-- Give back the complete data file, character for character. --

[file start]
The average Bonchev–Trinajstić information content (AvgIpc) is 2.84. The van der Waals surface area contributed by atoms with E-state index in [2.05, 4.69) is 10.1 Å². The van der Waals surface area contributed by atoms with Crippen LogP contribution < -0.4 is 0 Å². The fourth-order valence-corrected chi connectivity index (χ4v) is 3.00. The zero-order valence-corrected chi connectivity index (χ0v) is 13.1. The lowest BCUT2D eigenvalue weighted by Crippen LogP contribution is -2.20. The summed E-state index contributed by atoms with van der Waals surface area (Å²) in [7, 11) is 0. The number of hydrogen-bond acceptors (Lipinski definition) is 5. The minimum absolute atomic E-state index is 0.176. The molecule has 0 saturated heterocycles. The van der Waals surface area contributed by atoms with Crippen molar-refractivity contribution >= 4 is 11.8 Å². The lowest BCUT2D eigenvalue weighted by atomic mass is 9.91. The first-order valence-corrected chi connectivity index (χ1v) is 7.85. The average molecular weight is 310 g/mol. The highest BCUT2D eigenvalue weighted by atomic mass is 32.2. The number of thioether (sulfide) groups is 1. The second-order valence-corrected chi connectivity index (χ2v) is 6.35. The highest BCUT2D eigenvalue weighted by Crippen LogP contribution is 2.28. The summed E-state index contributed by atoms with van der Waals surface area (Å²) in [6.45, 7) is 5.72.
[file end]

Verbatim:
The average Bonchev–Trinajstić information content (AvgIpc) is 2.84. The van der Waals surface area contributed by atoms with E-state index in [2.05, 4.69) is 10.1 Å². The van der Waals surface area contributed by atoms with Crippen LogP contribution < -0.4 is 0 Å². The fourth-order valence-corrected chi connectivity index (χ4v) is 3.00. The zero-order valence-corrected chi connectivity index (χ0v) is 13.1. The lowest BCUT2D eigenvalue weighted by Crippen LogP contribution is -2.20. The summed E-state index contributed by atoms with van der Waals surface area (Å²) in [7, 11) is 0. The number of hydrogen-bond acceptors (Lipinski definition) is 5. The minimum absolute atomic E-state index is 0.176. The molecule has 0 saturated heterocycles. The van der Waals surface area contributed by atoms with Crippen molar-refractivity contribution >= 4 is 11.8 Å². The lowest BCUT2D eigenvalue weighted by atomic mass is 9.91. The first-order valence-corrected chi connectivity index (χ1v) is 7.85. The average molecular weight is 310 g/mol. The highest BCUT2D eigenvalue weighted by atomic mass is 32.2. The number of thioether (sulfide) groups is 1. The second-order valence-corrected chi connectivity index (χ2v) is 6.35. The highest BCUT2D eigenvalue weighted by Crippen LogP contribution is 2.28. The summed E-state index contributed by atoms with van der Waals surface area (Å²) in [6.45, 7) is 5.72.